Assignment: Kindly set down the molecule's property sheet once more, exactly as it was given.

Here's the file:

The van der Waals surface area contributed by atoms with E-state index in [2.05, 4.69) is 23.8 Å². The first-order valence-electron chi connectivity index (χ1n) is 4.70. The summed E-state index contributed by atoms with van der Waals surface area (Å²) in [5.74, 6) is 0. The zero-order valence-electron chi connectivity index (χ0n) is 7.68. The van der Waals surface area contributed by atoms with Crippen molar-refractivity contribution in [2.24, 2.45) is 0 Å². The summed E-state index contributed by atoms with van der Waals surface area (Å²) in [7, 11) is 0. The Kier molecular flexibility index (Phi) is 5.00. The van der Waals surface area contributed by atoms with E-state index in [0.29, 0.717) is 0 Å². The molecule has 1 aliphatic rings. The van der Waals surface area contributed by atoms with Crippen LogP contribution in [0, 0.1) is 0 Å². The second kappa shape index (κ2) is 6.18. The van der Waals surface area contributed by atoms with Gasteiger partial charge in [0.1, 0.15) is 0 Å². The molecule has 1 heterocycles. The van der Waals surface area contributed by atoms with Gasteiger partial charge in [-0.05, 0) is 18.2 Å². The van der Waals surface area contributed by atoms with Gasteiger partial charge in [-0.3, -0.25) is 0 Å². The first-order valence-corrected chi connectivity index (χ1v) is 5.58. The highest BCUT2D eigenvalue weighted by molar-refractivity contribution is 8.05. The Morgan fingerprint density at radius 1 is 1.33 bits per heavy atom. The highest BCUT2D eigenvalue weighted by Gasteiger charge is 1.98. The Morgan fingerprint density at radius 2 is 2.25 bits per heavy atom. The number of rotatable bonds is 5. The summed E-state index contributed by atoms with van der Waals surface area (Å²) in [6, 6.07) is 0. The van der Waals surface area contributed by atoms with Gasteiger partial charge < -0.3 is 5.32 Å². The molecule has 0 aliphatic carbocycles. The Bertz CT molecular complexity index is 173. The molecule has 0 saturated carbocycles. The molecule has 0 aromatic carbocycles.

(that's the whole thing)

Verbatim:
The van der Waals surface area contributed by atoms with E-state index in [2.05, 4.69) is 23.8 Å². The first-order valence-electron chi connectivity index (χ1n) is 4.70. The summed E-state index contributed by atoms with van der Waals surface area (Å²) in [5.74, 6) is 0. The zero-order valence-electron chi connectivity index (χ0n) is 7.68. The van der Waals surface area contributed by atoms with Crippen molar-refractivity contribution in [2.24, 2.45) is 0 Å². The summed E-state index contributed by atoms with van der Waals surface area (Å²) in [7, 11) is 0. The Kier molecular flexibility index (Phi) is 5.00. The van der Waals surface area contributed by atoms with E-state index in [0.29, 0.717) is 0 Å². The molecule has 1 aliphatic rings. The van der Waals surface area contributed by atoms with Crippen LogP contribution in [0, 0.1) is 0 Å². The second kappa shape index (κ2) is 6.18. The van der Waals surface area contributed by atoms with Gasteiger partial charge in [0.1, 0.15) is 0 Å². The molecule has 1 heterocycles. The van der Waals surface area contributed by atoms with Gasteiger partial charge in [-0.05, 0) is 18.2 Å². The van der Waals surface area contributed by atoms with Gasteiger partial charge in [-0.3, -0.25) is 0 Å². The first-order valence-corrected chi connectivity index (χ1v) is 5.58. The highest BCUT2D eigenvalue weighted by molar-refractivity contribution is 8.05. The Morgan fingerprint density at radius 1 is 1.33 bits per heavy atom. The highest BCUT2D eigenvalue weighted by Gasteiger charge is 1.98. The Morgan fingerprint density at radius 2 is 2.25 bits per heavy atom. The number of rotatable bonds is 5. The summed E-state index contributed by atoms with van der Waals surface area (Å²) in [6, 6.07) is 0. The van der Waals surface area contributed by atoms with Gasteiger partial charge < -0.3 is 5.32 Å². The molecule has 0 aliphatic carbocycles. The Bertz CT molecular complexity index is 173. The molecule has 0 saturated carbocycles. The molecule has 0 aromatic carbocycles.